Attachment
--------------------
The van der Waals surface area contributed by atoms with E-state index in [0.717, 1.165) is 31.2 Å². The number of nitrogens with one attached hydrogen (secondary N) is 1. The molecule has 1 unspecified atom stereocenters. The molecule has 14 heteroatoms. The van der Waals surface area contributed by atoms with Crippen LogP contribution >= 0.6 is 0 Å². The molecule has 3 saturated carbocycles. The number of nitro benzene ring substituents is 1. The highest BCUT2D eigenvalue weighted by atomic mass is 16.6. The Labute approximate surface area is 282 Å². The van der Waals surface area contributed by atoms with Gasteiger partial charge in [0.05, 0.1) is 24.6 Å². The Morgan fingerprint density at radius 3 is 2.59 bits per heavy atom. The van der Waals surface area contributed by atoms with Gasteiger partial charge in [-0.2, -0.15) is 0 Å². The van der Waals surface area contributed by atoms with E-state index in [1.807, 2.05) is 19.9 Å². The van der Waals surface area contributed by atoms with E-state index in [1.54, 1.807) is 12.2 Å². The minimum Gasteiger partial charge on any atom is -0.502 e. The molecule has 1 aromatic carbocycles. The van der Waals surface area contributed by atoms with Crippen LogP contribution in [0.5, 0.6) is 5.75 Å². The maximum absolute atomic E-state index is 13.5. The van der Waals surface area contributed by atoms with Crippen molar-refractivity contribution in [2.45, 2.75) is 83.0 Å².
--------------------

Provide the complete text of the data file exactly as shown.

The van der Waals surface area contributed by atoms with E-state index in [0.717, 1.165) is 31.2 Å². The number of nitrogens with one attached hydrogen (secondary N) is 1. The molecule has 1 unspecified atom stereocenters. The molecule has 14 heteroatoms. The van der Waals surface area contributed by atoms with Crippen LogP contribution >= 0.6 is 0 Å². The molecule has 3 saturated carbocycles. The number of nitro benzene ring substituents is 1. The highest BCUT2D eigenvalue weighted by atomic mass is 16.6. The Labute approximate surface area is 282 Å². The van der Waals surface area contributed by atoms with Gasteiger partial charge in [0.05, 0.1) is 24.6 Å². The Morgan fingerprint density at radius 3 is 2.59 bits per heavy atom. The van der Waals surface area contributed by atoms with Gasteiger partial charge in [-0.2, -0.15) is 0 Å². The van der Waals surface area contributed by atoms with E-state index in [1.807, 2.05) is 19.9 Å². The van der Waals surface area contributed by atoms with E-state index in [1.54, 1.807) is 12.2 Å². The minimum Gasteiger partial charge on any atom is -0.502 e. The molecule has 1 aromatic carbocycles. The van der Waals surface area contributed by atoms with Crippen LogP contribution in [0.5, 0.6) is 5.75 Å². The maximum absolute atomic E-state index is 13.5. The van der Waals surface area contributed by atoms with Crippen molar-refractivity contribution in [2.45, 2.75) is 83.0 Å².